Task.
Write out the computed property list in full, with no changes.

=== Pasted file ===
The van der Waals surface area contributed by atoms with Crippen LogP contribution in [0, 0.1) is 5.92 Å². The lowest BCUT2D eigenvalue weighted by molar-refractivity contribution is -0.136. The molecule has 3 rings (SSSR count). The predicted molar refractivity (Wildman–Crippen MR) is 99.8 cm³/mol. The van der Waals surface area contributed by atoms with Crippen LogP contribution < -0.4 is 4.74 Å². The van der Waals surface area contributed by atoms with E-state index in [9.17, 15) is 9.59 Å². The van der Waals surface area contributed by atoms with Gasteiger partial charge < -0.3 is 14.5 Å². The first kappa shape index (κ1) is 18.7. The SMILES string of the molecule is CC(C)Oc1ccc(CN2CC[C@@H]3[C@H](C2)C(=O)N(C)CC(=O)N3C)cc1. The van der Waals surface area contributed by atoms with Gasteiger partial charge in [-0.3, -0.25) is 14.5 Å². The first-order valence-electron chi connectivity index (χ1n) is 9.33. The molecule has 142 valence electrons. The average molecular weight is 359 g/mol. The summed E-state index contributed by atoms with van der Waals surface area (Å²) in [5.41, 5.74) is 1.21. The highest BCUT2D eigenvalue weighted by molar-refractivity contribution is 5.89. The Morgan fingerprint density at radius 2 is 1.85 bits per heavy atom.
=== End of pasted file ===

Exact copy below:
The van der Waals surface area contributed by atoms with Crippen LogP contribution in [0, 0.1) is 5.92 Å². The lowest BCUT2D eigenvalue weighted by molar-refractivity contribution is -0.136. The molecule has 3 rings (SSSR count). The predicted molar refractivity (Wildman–Crippen MR) is 99.8 cm³/mol. The van der Waals surface area contributed by atoms with Crippen LogP contribution < -0.4 is 4.74 Å². The van der Waals surface area contributed by atoms with E-state index in [9.17, 15) is 9.59 Å². The van der Waals surface area contributed by atoms with Gasteiger partial charge < -0.3 is 14.5 Å². The first kappa shape index (κ1) is 18.7. The SMILES string of the molecule is CC(C)Oc1ccc(CN2CC[C@@H]3[C@H](C2)C(=O)N(C)CC(=O)N3C)cc1. The van der Waals surface area contributed by atoms with Gasteiger partial charge in [-0.3, -0.25) is 14.5 Å². The first-order valence-electron chi connectivity index (χ1n) is 9.33. The molecule has 142 valence electrons. The average molecular weight is 359 g/mol. The summed E-state index contributed by atoms with van der Waals surface area (Å²) in [5.41, 5.74) is 1.21. The highest BCUT2D eigenvalue weighted by molar-refractivity contribution is 5.89. The Morgan fingerprint density at radius 2 is 1.85 bits per heavy atom.